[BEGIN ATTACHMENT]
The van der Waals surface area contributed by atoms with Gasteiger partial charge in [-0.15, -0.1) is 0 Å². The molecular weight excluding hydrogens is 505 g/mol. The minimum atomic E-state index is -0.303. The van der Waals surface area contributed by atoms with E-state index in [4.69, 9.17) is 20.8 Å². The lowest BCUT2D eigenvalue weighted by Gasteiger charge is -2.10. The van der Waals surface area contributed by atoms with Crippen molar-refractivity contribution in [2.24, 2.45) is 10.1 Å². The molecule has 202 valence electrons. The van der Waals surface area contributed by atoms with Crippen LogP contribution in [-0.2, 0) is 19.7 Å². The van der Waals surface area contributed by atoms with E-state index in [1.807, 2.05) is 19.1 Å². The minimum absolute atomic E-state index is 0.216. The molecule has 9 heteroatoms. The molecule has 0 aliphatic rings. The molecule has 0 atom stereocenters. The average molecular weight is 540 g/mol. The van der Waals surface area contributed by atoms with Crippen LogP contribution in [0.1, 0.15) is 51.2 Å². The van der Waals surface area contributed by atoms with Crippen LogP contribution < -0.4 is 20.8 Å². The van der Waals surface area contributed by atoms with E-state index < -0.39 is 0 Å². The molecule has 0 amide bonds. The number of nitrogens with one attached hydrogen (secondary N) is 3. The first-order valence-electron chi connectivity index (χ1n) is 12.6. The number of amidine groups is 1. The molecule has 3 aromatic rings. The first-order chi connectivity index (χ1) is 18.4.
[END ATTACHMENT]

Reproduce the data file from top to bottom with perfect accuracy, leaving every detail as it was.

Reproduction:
The van der Waals surface area contributed by atoms with Gasteiger partial charge in [-0.15, -0.1) is 0 Å². The molecular weight excluding hydrogens is 505 g/mol. The minimum atomic E-state index is -0.303. The van der Waals surface area contributed by atoms with E-state index in [4.69, 9.17) is 20.8 Å². The lowest BCUT2D eigenvalue weighted by Gasteiger charge is -2.10. The van der Waals surface area contributed by atoms with Crippen molar-refractivity contribution in [2.24, 2.45) is 10.1 Å². The molecule has 202 valence electrons. The van der Waals surface area contributed by atoms with Crippen LogP contribution in [-0.2, 0) is 19.7 Å². The van der Waals surface area contributed by atoms with E-state index in [1.807, 2.05) is 19.1 Å². The minimum absolute atomic E-state index is 0.216. The molecule has 9 heteroatoms. The molecule has 0 aliphatic rings. The molecule has 0 atom stereocenters. The average molecular weight is 540 g/mol. The van der Waals surface area contributed by atoms with Crippen LogP contribution in [0.1, 0.15) is 51.2 Å². The van der Waals surface area contributed by atoms with Crippen LogP contribution < -0.4 is 20.8 Å². The van der Waals surface area contributed by atoms with E-state index < -0.39 is 0 Å². The molecule has 0 amide bonds. The number of nitrogens with one attached hydrogen (secondary N) is 3. The first-order valence-electron chi connectivity index (χ1n) is 12.6. The number of amidine groups is 1. The molecule has 3 aromatic rings. The first-order chi connectivity index (χ1) is 18.4.